Written by Taylor Baker
30 years have passed since Oliver Stone’s Kevin Costner led film JFK was released. In JFK Revisited: Through The Looking Glass Stone returns to the assassination of JFK as documentarian. Wherein he interrogates and seeks answers to what actually happened on November 22nd, 1963. What the scope of the conspiracy, intimidation, and rewriting of facts was. And most pointedly as X said in JFK 30 years ago, “Why? Why was Kennedy killed? Who benefited? Who has the power to cover it up? Who?” Stone leans on the voices of Whoopi Goldberg and Donald Sutherland who played X in JFK as narrators of various facts, elicit operations, and the narrative threads. Occasionally chiming in himself as interviewer of various secondary individuals who had spoken with first-hand participants to the events on and surrounding that fateful day.
The central villain of Stone’s film is the Warren Commission Report, which he deliberately and factually renders corrupt and unconscionable over the course of the film. Stone in conjunction with his editing team and legendary cinematographer Robert Richardson coalesce a presentation of previously censored testimony, intimidated sources, photographic evidence, thorough spatial renderings, and Stone’s interviews of these secondary resources and experts to leave little doubt in the viewers’ mind that the official narrative is definitively and without question bullshit. It comparatively shows what appears to be a doctored photograph of Lee Harvey Oswald in his backyard against two original photos. Then details the purchase order of his rifle, and the brackets for the shoulder strap in the original photographs being incorrect in relation to the murder weapon of JFK. Pieces of evidence like this, self-admitted intimidation by federal agents, and covered up eyewitness testimony leave one frustrated, but thankful to Stone for assembling an easily digestible, high quality, dummy-proof piece of journalism that ultimately provides more questions than answers.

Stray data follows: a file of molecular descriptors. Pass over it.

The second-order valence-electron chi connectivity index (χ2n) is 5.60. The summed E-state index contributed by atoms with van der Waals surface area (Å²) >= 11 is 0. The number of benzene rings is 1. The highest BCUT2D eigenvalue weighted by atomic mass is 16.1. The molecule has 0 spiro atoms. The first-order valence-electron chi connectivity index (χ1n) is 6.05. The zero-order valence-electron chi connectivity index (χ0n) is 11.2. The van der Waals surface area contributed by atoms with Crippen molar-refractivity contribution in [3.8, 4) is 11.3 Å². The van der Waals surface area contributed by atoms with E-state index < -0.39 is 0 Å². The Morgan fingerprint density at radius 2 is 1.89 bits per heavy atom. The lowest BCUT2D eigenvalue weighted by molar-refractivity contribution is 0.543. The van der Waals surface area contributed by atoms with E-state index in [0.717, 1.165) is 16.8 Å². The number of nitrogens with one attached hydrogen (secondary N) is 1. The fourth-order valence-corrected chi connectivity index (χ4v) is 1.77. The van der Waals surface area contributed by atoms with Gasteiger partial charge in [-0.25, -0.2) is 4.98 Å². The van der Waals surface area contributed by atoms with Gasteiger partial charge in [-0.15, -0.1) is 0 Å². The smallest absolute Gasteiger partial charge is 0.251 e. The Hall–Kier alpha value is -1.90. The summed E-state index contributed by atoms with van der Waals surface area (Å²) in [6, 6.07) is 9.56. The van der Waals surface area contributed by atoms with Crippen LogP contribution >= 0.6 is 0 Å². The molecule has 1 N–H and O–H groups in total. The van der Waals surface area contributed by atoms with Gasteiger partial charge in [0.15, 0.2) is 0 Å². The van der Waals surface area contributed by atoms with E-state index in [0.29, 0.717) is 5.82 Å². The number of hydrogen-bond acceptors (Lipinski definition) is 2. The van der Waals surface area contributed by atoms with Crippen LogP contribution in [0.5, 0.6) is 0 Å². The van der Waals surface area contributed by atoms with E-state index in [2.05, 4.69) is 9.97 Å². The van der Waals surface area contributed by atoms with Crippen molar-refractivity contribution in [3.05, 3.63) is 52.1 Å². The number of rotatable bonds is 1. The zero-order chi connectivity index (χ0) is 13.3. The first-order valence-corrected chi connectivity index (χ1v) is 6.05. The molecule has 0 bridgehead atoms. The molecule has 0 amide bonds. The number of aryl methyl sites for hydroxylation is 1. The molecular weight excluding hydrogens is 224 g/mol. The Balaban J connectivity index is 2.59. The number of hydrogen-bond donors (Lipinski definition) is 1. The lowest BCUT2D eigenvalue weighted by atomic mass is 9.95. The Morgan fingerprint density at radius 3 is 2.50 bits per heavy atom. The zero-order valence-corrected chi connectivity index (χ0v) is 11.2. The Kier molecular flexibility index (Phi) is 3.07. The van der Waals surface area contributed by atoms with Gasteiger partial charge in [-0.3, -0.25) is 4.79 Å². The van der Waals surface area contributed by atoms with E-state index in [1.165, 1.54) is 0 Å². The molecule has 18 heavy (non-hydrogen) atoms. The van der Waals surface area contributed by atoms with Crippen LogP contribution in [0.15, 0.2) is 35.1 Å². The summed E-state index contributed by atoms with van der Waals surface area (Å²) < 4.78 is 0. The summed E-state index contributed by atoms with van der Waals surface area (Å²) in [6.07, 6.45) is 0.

JFK Revisited: Through The Looking Glass Trailer
JFK Revisited: Through The Looking Glass is streaming on Showtime.
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